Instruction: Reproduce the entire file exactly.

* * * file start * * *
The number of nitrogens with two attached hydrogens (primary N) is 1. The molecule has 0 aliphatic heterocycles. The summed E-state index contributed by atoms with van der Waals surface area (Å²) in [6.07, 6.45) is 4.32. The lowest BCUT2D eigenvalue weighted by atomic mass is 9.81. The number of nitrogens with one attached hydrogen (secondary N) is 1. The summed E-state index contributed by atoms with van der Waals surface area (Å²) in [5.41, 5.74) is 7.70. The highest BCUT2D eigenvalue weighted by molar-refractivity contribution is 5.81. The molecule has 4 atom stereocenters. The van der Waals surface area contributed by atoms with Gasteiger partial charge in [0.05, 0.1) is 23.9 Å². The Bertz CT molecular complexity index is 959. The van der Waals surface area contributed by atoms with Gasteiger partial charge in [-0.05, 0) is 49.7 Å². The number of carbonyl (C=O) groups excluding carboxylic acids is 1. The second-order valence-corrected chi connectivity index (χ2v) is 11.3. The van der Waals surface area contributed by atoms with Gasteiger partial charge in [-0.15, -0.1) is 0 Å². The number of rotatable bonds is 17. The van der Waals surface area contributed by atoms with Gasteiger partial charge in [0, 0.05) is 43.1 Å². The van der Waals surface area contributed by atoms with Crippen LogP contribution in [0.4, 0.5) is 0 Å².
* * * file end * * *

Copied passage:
The number of nitrogens with two attached hydrogens (primary N) is 1. The molecule has 0 aliphatic heterocycles. The summed E-state index contributed by atoms with van der Waals surface area (Å²) in [6.07, 6.45) is 4.32. The lowest BCUT2D eigenvalue weighted by atomic mass is 9.81. The number of nitrogens with one attached hydrogen (secondary N) is 1. The summed E-state index contributed by atoms with van der Waals surface area (Å²) in [5.41, 5.74) is 7.70. The highest BCUT2D eigenvalue weighted by molar-refractivity contribution is 5.81. The molecule has 4 atom stereocenters. The van der Waals surface area contributed by atoms with Gasteiger partial charge in [0.05, 0.1) is 23.9 Å². The Bertz CT molecular complexity index is 959. The van der Waals surface area contributed by atoms with Gasteiger partial charge in [-0.05, 0) is 49.7 Å². The number of carbonyl (C=O) groups excluding carboxylic acids is 1. The second-order valence-corrected chi connectivity index (χ2v) is 11.3. The van der Waals surface area contributed by atoms with Gasteiger partial charge in [-0.15, -0.1) is 0 Å². The number of rotatable bonds is 17. The van der Waals surface area contributed by atoms with Gasteiger partial charge in [0, 0.05) is 43.1 Å². The van der Waals surface area contributed by atoms with Crippen LogP contribution in [0.4, 0.5) is 0 Å².